Vous êtes sur la page 1sur 7

Liyana and Mahmoud are similar and different

Michael Warren B Period English + D period Social Studies 3/21/12

Identity is not as simple as ABC, although identity IS the actions, beliefs, and characteristics that define a person. In Habibi and Promises, Liyana and Mahmoud form their identities based on where they live, their families, and their politics. Habibi is about Liyana, a teenager who moves with her family to Jerusalem from the United States when she was 14. In 26 pages, Liyana is suddenly plunged into a completely new world where she is faced with new hardships, but also learns to love the Middle East. We learn about Liyanas struggles with politics in the Israeli army. Meanwhile, Mahmoud has lived in Jerusalem all his life, as shown in the film Promises. He is a Jerusalem Arab who lives in the Muslim quarter. Liyana and Mahmoud are both Arabs, but they have some different opinions. While Liyana and Mahmoud are both products of the Arab-Israeli conflict in the Middle East, they have generally very different world views although they share the view that Arabs should be allowed to live Jerusalem. To Mahmoud, war is the answer, but to Liyana, war is a bad choice. Liyanas identity has been influenced by her immersion in American society. Growing up in the United States for her first fourteen years gives her an outsiders view and thus, a sense of the middle ground in the Arab-Israeli conflict in the Middle East. She has not been taught all her life to hate Israelis; in fact she has not given much thought to the Middle East crisis until she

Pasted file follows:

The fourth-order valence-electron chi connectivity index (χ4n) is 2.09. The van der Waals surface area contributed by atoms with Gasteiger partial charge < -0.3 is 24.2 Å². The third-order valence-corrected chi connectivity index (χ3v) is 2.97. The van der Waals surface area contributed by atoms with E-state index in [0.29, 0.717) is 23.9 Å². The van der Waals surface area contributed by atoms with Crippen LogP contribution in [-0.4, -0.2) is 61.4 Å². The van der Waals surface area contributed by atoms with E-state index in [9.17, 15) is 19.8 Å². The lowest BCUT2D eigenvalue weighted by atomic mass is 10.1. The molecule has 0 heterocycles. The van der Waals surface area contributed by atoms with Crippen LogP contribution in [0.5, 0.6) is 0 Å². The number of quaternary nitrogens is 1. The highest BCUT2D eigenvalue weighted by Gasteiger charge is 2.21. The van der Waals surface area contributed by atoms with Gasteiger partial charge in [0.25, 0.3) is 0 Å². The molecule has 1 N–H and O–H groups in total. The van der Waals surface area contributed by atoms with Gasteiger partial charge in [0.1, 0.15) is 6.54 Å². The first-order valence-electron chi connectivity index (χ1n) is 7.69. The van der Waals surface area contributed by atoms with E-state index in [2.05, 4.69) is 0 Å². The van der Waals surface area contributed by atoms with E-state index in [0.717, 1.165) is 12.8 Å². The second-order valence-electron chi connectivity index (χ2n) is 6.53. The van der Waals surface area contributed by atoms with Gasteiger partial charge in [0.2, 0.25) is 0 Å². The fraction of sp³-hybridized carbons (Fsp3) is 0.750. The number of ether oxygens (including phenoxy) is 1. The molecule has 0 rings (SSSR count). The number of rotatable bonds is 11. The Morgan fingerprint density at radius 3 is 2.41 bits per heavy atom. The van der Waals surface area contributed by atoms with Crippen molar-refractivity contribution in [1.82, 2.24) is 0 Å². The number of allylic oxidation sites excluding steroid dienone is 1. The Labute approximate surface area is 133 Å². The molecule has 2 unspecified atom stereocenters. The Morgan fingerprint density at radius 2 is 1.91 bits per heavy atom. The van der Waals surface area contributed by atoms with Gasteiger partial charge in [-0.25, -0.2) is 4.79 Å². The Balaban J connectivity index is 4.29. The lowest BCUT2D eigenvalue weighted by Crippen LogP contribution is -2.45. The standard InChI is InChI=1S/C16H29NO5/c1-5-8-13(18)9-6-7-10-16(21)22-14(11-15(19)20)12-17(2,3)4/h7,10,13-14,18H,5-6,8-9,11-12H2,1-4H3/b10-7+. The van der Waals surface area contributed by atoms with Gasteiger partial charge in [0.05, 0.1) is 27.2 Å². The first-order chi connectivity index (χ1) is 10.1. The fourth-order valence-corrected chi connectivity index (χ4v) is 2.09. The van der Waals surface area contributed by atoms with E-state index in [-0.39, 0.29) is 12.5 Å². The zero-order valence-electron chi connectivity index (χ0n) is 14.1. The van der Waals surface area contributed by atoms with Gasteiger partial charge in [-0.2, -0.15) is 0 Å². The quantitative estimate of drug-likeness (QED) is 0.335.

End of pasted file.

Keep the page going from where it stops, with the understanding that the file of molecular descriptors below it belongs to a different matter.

moves there. By not living in Jerusalem during her childhood, and by not being strongly attached to her religion Liyana does not know or understand why there is so much fighting in the Middle East. Liyana says, This fighting is senseless, dont you think? (165) when she is talking to her best friend Omer (a Jewish boy) about the politics in Jerusalem. She thinks fighting is senseless partly because she did not grow up in Jerusalem. Living in the US was very safe, compared to the dangers of living in Jerusalem. Furthermore, in the US, Liyana had no reason to dislike or even notice Jews. Many people who are strongly Jewish or Arab living in Jerusalem all their lives have very strong opinions about the conflict and they are sure they are right. However, her opinions on the Israelis changed when her family is treated cruelly by the Israeli army when Poppy is thrown in jail. Israeli soldiers accuse Khaled, a refugee friend of Liyanas, of planting a bomb in the market. As he emerges from his house, he is shot in the leg by one of the soldiers. Poppy is arrested when he tries to stop the solders by grabbing their guns and screaming at them to stop. When Liyana finds out about the incident she is horrified. She now thinks that the Israelis are the bad guys and that they are mean, insensible people. Before this incident, Liyana believed that she had the middle ground, that she just wanted peace. When this scene happens, Liyana says to herself: How could anybody do this? When Liyana is leaving the jail after visiting Poppy she says to the guard, YOU DO NOT HAVE TO BE THIS WAY!(232). She is upset and confused about why the guards had to be so strict and mean. Liyana thought that she was not taking a side in this battle, that she just wanted peace. However, once Liyana sees her own family and friends being subjected to this injustice, she is outraged. The moment she learns that Khaled was shot and Poppy was thrown in jail, she is